This Star Wars: Andor article contains spoilers.
Andor Episode 5
Just at the very end of Andor episode 5, “The Axe Forgets,” Luthen Rael (Stellan Skarsgård) and his assistant on Coruscant, Kleya (Elizabeth Dulau), have a brief discussion about the future of the Rebellion. Luthen is clearly worried that Cassian’s job on the planet Aldhani is going to go south, while Kleya makes it clear that she believes everything is going to work out, one way or another. “It’ll all be over this time tomorrow,” Kleya says. Luthen retorts with, “Or it will just be starting.” If Andor episode 4 was all about dropping us into new environments, then episode 5 is clearly the calm before the storm. But, at this point, the overarching promise of the series seems torn between the two perspectives floated at the end of this episode: This is either just getting started, or it’s not.
As a Star Wars series intent on presenting naturalism as opposed to melodrama, Andor continues to deliver more of the same excellence in acting and solid dialogue as the first four episodes. What fans and critics who like the series are saying is true: Star Wars has never felt this grown-up and secure in telling a story in which people talk like real people and do normal things. At one point, while burning the midnight oil with one of her Imperial colleagues, Dedra Meero (Denis Gough) pops some Star Wars version of aspirin. It’s a slightly jarring moment, only because it feels so commonplace.
Science fiction often struggles with making the ordinary seem plausible, but also, science fiction-y, too. This is why the blue milk throughout Star Wars is something of an intellectual punchline: the milk couldn’t just look normal because…reasons. While he’s home, getting remonstrated by his mom, Syril Karn (Kyle Soller) rolls his spoon around in blue milk. It’s a similar moment to the painkiller taken by Dedra, except “blue milk” is a world-building easter egg from A New Hope, and the pain pill is just whatever it needs to be. Andor plays the Star Wars canon like an accordion, sometimes you get a glimpse of a TIE fighter, sometimes you get long shots of blue milk, and other times, the accordion is closed, and no Star Wars easter eggs are required, because the story isn’t about that kind of thing.
If focusing on blue milk and tiny pills feels like splitting the tiniest of hairs on the head of a Wampa, let’s be honest, this is what Andor is. This is a show where Mon Mothma (Genevieve O’Reilly) taking off her earrings in a landspeeder will be perhaps just as important as the mention of an off-screen, but very familiar, planet. Cassian (Diego Luna) and Skeen (Ebon Moss-Bachrach) discussing tattoos hint at some backstory yet to be revealed, but then again, maybe not. Detail in Andor isn’t always about the plot, sometimes it’s just there because those details would exist in real life, too.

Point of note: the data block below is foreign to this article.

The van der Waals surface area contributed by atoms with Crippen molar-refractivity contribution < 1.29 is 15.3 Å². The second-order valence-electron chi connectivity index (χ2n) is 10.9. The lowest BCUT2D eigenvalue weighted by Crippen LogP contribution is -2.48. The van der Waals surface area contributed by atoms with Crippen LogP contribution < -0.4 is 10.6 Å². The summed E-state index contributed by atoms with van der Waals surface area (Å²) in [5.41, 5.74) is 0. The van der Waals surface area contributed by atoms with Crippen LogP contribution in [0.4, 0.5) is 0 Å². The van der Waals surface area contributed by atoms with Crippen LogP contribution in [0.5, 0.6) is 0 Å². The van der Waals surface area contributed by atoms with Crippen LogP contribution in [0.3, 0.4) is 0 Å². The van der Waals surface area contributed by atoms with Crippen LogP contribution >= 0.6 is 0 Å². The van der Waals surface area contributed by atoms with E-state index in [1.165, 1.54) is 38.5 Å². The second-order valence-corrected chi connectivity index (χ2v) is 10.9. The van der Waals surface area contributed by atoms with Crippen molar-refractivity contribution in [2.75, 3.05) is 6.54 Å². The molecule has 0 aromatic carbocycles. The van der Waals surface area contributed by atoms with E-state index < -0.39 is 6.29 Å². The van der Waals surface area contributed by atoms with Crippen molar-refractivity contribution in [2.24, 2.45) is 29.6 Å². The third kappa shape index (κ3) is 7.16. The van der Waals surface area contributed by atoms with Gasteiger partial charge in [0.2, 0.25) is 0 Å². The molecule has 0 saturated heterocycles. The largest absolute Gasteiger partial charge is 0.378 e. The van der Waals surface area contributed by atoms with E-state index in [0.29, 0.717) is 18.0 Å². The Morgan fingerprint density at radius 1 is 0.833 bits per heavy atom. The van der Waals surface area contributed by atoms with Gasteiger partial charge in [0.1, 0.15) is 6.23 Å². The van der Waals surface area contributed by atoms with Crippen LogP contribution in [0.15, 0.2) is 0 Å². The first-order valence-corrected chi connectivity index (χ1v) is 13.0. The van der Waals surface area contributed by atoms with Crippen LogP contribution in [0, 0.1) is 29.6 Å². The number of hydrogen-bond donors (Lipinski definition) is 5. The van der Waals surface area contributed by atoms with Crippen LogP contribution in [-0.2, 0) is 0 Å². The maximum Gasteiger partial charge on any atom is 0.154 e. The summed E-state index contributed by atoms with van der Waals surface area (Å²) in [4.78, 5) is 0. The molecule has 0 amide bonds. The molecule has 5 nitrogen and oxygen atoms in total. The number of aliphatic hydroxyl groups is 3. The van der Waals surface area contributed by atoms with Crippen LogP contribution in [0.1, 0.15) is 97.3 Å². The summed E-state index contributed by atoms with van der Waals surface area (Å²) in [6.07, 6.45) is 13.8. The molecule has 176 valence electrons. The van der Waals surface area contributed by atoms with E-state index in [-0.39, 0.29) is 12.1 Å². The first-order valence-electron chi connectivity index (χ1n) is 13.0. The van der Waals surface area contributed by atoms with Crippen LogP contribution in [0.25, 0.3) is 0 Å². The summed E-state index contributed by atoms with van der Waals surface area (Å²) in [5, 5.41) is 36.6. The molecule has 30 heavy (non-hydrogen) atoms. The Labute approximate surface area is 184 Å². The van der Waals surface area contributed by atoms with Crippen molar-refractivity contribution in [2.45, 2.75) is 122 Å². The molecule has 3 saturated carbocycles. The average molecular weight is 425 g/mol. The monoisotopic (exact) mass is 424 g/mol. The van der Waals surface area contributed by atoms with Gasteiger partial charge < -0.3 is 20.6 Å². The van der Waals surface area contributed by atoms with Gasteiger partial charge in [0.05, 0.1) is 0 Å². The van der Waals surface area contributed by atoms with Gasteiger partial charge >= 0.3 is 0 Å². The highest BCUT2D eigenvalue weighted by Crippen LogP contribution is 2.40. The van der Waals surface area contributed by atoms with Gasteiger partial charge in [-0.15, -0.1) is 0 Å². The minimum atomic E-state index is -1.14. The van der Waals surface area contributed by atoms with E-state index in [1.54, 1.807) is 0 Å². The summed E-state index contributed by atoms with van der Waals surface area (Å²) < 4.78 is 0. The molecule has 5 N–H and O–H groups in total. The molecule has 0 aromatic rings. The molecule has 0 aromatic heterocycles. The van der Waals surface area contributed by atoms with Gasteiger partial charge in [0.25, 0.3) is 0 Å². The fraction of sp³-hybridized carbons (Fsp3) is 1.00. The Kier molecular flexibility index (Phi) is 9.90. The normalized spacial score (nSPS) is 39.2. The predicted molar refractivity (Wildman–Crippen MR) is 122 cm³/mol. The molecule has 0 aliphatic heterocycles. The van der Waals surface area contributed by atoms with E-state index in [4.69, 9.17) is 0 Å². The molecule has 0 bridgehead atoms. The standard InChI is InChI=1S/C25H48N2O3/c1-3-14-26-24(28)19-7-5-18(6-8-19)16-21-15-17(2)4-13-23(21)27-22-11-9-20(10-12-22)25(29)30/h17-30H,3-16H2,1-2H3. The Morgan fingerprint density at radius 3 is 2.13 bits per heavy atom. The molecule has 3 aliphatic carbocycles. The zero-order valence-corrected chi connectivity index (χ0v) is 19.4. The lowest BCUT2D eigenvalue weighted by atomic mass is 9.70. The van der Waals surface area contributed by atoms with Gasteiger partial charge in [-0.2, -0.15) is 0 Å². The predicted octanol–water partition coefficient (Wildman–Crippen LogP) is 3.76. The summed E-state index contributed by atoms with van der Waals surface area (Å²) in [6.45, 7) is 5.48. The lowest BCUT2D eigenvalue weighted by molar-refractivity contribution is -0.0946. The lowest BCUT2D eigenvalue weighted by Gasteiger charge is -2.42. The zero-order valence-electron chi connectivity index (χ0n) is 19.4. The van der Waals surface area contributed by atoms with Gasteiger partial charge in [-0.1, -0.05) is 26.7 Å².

If literary realism isn’t really your thing, and you watch Star Wars for the pew-pew blasters and the space adventure, “The Axe Forgets” isn’t suddenly shifting the show into hyperdrive. The big Rebellion heist on Aldhani seems scheduled for next week, but then again, even in this episode, it’s a little difficult to know exactly how many times everyone in the camp has to go to sleep before they can wake up and do something again. In real life, being a freedom fighter for the Rebellion would be like this: tedious, difficult, and uncomfortable. Andor has made its point with episode 5, the adventures of Luke Skywalker and Han Solo are nothing like what life was like for the rest of the people in the Rebellion.
However, because this episode is still mostly focused on setting-up various character threads, it remains to be seen if Andor’s novelty can actually transform into something else. Right now, the show still feels fresh because it’s such a contrast to the rest of Star Wars. But Andor can’t just continue to be praised for what it’s not, it has to, at some point, also succeed or fail on its own merits. It’s either going to be all over tomorrow, or it’s just getting started.
Lots of other TV shows have realistic characters and nitty-gritty details. These kinds of things are weird for Star Wars, but it’s not like non-science fiction shows get praised for not falling into adventure tropes. In other words, the thing that keeps Andor going shouldn’t just continue to be “The dialogue is slightly better than most other Star Wars things!”
Just because Andor is rebelling against the Star Wars mold doesn’t mean the entire series is intrinsically brilliant. Yet. But at this point, it hasn’t actually delivered on its promise. When all the Rebels learn that Cassian is just in it for the money, there’s a moment where they don’t trust him. This is kind of meta. Is the show the same way? Is this a brilliant introspective sci-fi drama, or is Andor just meandering because it can?
For now, the hope for Andor is that its various plot threads will evolve in surprising, but realistically inevitable ways. We’re told that Vel (Faye Marsay) and Cinta (Varada Sethu) have some secret role in the heist at the Imperial Base — but what is it? Uncle Harlo is going to swoop in and fix Syril Karn’s life — but who is Uncle Harlo? What’s up with Mon Mothma’s crummy family? Where is Cassian’s sister?
Andor probably won’t answer these questions in the way that we think. But it will need to move the show out of the “beginning” and start pushing us somewhere toward the “middle” very soon. For the past two episodes, Cassian Andor has been going by the name “Clem,” a sort of anonymous character in what is supposedly his own show. Hopefully, in episode 6, he’ll steal back the spotlight, and in doing so, reveal in which direction Andor is actually headed. It doesn’t need to reach for the stars, but if the show continues at this pace, some of the early goodwill for Andor might slowly turn toward the dark side.